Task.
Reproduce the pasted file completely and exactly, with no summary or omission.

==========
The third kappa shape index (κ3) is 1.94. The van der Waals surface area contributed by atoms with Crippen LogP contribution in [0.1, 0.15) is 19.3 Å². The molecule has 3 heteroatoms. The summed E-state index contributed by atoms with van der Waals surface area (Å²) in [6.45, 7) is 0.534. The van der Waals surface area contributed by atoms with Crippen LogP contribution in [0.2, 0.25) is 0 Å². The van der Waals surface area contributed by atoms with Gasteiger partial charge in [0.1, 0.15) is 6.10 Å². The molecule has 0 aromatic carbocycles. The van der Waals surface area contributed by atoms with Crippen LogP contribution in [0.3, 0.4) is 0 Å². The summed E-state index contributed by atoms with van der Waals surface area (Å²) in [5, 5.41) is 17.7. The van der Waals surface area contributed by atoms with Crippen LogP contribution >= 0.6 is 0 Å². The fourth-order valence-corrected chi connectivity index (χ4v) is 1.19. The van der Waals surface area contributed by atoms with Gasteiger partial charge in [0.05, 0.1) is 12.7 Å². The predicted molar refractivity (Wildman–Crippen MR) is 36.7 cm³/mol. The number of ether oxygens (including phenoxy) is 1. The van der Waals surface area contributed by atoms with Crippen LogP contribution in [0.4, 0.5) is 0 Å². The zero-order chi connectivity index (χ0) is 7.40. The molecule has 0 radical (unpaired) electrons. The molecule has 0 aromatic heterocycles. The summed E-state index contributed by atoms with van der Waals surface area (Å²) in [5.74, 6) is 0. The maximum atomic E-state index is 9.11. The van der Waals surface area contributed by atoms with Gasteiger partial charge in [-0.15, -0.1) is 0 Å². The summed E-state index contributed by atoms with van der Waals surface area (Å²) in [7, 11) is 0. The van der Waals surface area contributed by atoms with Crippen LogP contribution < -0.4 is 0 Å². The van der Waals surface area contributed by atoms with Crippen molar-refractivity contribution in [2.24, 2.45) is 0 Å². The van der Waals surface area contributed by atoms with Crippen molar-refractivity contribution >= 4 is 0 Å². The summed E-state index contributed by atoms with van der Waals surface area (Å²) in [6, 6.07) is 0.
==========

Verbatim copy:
The third kappa shape index (κ3) is 1.94. The van der Waals surface area contributed by atoms with Crippen LogP contribution in [0.1, 0.15) is 19.3 Å². The molecule has 3 heteroatoms. The summed E-state index contributed by atoms with van der Waals surface area (Å²) in [6.45, 7) is 0.534. The van der Waals surface area contributed by atoms with Crippen LogP contribution in [0.2, 0.25) is 0 Å². The van der Waals surface area contributed by atoms with Gasteiger partial charge in [0.1, 0.15) is 6.10 Å². The molecule has 0 aromatic carbocycles. The van der Waals surface area contributed by atoms with Crippen LogP contribution in [0.3, 0.4) is 0 Å². The summed E-state index contributed by atoms with van der Waals surface area (Å²) in [5, 5.41) is 17.7. The van der Waals surface area contributed by atoms with Crippen LogP contribution >= 0.6 is 0 Å². The fourth-order valence-corrected chi connectivity index (χ4v) is 1.19. The van der Waals surface area contributed by atoms with Gasteiger partial charge in [0.05, 0.1) is 12.7 Å². The predicted molar refractivity (Wildman–Crippen MR) is 36.7 cm³/mol. The number of ether oxygens (including phenoxy) is 1. The van der Waals surface area contributed by atoms with Crippen LogP contribution in [0.4, 0.5) is 0 Å². The zero-order chi connectivity index (χ0) is 7.40. The molecule has 0 radical (unpaired) electrons. The molecule has 0 aromatic heterocycles. The summed E-state index contributed by atoms with van der Waals surface area (Å²) in [5.74, 6) is 0. The maximum atomic E-state index is 9.11. The van der Waals surface area contributed by atoms with Gasteiger partial charge in [-0.15, -0.1) is 0 Å². The summed E-state index contributed by atoms with van der Waals surface area (Å²) in [7, 11) is 0. The van der Waals surface area contributed by atoms with Crippen LogP contribution < -0.4 is 0 Å². The van der Waals surface area contributed by atoms with Crippen molar-refractivity contribution in [2.24, 2.45) is 0 Å². The van der Waals surface area contributed by atoms with Crippen molar-refractivity contribution >= 4 is 0 Å². The summed E-state index contributed by atoms with van der Waals surface area (Å²) in [6, 6.07) is 0.